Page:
In previous postings, I reported on the efforts of the UK Intellectual Property Office to foster the utilization of IP as a financial asset. In 2013 I posted an item
on their report on Banking on IP? The role of intellectual property and intangible assets in facilitating business finance
. Last year, there was this posting
on their Banking on IP: An Active Response
. Last month there was this announcement
of a webinar by the UK IPO's Chief Economist Tony Clayton. (Tony's slides
and talking points
are available online.)
I am now very excited to let you know that they have taken the next step with the publication of an IP Finance Toolkit
. As the press release
notes, the toolkit includes:
• templates and guidance to help businesses accurately identify and describe their IP assets in a way that prepares them for finance applications and supports the decision making of a potential lender
• guidance on developing an effective IP strategy, commercialisation of IP and effective due diligence processes
• improved guidance on finance options for IP rich businesses
• a glossary of accepted definitions to be used when describing and valuing IP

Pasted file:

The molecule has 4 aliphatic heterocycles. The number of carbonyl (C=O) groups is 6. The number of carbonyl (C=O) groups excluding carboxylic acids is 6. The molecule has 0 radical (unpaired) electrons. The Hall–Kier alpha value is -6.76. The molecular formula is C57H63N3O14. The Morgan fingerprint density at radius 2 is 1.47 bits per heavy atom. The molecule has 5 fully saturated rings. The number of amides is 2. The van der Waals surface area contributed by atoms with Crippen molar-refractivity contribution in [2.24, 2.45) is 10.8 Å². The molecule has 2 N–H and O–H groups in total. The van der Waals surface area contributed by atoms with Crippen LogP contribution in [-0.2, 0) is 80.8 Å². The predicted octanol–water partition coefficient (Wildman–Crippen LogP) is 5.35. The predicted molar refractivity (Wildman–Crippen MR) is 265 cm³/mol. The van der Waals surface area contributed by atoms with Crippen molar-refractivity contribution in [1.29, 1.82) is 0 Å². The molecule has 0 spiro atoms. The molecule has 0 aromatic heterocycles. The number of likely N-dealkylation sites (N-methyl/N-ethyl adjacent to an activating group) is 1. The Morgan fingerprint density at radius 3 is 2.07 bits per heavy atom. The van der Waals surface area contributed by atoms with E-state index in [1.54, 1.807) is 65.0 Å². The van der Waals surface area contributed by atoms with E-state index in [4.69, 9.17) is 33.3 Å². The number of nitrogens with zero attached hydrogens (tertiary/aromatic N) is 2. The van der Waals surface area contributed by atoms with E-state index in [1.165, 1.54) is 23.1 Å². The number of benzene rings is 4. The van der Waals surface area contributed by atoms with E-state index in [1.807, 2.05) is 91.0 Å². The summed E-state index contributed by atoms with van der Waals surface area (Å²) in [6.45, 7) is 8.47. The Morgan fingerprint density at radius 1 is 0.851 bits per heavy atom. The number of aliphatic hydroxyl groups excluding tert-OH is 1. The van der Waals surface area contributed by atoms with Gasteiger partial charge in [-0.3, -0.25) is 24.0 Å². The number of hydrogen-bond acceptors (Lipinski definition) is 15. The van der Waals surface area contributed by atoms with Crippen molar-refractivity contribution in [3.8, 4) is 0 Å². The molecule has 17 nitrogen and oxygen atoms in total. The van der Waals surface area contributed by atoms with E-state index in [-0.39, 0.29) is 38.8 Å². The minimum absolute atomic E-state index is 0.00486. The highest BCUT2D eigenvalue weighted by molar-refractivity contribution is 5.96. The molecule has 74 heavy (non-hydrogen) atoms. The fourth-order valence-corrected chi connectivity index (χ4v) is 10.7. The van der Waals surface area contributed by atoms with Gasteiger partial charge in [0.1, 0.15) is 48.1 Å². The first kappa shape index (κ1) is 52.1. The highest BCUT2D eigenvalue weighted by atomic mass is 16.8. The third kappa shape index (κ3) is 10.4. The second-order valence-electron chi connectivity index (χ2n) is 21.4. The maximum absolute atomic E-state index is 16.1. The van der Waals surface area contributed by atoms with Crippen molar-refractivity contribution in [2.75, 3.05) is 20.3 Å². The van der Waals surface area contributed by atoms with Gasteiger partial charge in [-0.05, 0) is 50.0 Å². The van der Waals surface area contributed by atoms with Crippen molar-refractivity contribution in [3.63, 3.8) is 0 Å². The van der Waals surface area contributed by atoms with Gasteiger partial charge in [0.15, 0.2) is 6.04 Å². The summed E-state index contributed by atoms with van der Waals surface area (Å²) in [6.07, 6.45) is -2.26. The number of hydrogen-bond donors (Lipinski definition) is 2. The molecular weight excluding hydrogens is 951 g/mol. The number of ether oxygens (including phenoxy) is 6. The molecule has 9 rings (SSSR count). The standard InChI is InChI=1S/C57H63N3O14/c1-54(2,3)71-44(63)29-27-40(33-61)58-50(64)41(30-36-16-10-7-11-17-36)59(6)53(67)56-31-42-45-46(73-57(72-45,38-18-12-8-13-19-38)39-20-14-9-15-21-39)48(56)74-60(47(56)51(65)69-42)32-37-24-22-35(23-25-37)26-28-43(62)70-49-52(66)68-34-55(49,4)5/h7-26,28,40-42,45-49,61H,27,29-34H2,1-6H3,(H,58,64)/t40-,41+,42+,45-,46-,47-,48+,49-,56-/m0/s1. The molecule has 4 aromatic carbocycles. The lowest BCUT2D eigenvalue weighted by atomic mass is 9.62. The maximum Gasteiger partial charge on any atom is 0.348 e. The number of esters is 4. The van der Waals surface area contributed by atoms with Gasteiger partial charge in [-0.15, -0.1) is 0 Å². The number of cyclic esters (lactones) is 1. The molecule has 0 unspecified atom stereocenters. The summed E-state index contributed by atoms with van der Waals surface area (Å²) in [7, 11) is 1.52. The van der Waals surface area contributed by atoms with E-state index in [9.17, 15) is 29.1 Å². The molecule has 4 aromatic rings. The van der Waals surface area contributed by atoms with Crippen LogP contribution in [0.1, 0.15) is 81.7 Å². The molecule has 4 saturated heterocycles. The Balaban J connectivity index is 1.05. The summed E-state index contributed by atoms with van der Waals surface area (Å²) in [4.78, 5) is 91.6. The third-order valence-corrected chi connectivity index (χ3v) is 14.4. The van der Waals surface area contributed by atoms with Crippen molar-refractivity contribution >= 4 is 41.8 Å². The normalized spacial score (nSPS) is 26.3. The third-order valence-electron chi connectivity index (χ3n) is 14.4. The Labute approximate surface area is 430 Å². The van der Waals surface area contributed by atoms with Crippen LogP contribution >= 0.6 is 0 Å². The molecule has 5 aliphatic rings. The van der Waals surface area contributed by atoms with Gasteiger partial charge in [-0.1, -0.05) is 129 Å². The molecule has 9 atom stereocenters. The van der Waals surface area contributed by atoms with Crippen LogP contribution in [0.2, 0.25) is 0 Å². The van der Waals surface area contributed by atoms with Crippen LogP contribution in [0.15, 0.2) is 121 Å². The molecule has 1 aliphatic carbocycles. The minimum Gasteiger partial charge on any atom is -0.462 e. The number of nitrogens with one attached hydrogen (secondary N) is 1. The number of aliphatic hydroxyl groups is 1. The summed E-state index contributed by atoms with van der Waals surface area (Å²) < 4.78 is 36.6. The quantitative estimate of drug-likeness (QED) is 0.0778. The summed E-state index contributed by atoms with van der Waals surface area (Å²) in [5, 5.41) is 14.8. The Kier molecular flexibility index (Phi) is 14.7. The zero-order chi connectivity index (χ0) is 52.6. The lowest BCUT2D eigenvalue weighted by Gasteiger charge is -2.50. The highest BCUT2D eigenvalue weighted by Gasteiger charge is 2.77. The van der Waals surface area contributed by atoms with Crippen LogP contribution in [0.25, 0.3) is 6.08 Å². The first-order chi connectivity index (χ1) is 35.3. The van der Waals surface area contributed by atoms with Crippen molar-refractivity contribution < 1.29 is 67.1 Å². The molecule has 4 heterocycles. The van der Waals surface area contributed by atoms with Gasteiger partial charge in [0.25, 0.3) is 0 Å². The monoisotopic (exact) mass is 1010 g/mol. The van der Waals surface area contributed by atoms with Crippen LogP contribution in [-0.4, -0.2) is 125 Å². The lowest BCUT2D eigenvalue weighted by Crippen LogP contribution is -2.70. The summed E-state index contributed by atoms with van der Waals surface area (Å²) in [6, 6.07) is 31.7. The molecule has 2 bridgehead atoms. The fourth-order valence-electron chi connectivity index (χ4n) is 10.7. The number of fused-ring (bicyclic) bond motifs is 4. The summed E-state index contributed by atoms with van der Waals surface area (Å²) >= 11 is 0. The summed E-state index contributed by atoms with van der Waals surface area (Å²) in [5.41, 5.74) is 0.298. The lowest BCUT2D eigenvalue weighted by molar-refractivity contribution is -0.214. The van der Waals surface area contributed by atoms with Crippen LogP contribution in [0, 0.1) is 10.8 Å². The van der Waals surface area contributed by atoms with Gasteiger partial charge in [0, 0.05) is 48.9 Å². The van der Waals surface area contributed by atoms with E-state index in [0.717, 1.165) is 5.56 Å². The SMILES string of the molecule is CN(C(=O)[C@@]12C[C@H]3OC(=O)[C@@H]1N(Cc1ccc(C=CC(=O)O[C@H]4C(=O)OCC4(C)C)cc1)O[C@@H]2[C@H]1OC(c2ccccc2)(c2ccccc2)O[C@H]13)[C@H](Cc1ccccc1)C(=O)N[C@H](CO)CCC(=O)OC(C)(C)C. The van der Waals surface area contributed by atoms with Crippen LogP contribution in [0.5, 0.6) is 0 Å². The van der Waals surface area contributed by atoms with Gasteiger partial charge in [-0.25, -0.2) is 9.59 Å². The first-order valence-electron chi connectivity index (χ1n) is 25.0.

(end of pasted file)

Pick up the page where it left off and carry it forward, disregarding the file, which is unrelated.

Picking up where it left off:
This framework was developed involving business and financial professionals to help close the gap between lenders and borrowers. The toolkit is an easy to understand guide to using IP in debt financing. It includes a basic primer on IP, on valuation methods and financing concepts and options.
Especially useful is the Valuation Checklist that helps guide the conversation between companies and potential lenders. It does not present a formulaic approach to arriving at a quantitative valuation. Rather it poses a series of in-depth questions to help both sides better understand the role of and the importance of the IP to the business. In that sense it is also useful as a stand-alone guide for a business to better manage its IP.
Tony Clayton and the UK IPO team are to be congratulated on producing such a useful tool. It will certainly help British companies. I hope the toolkit gets wide attention on this side of the Pond as well.
(Cross posted from The Intangible Economy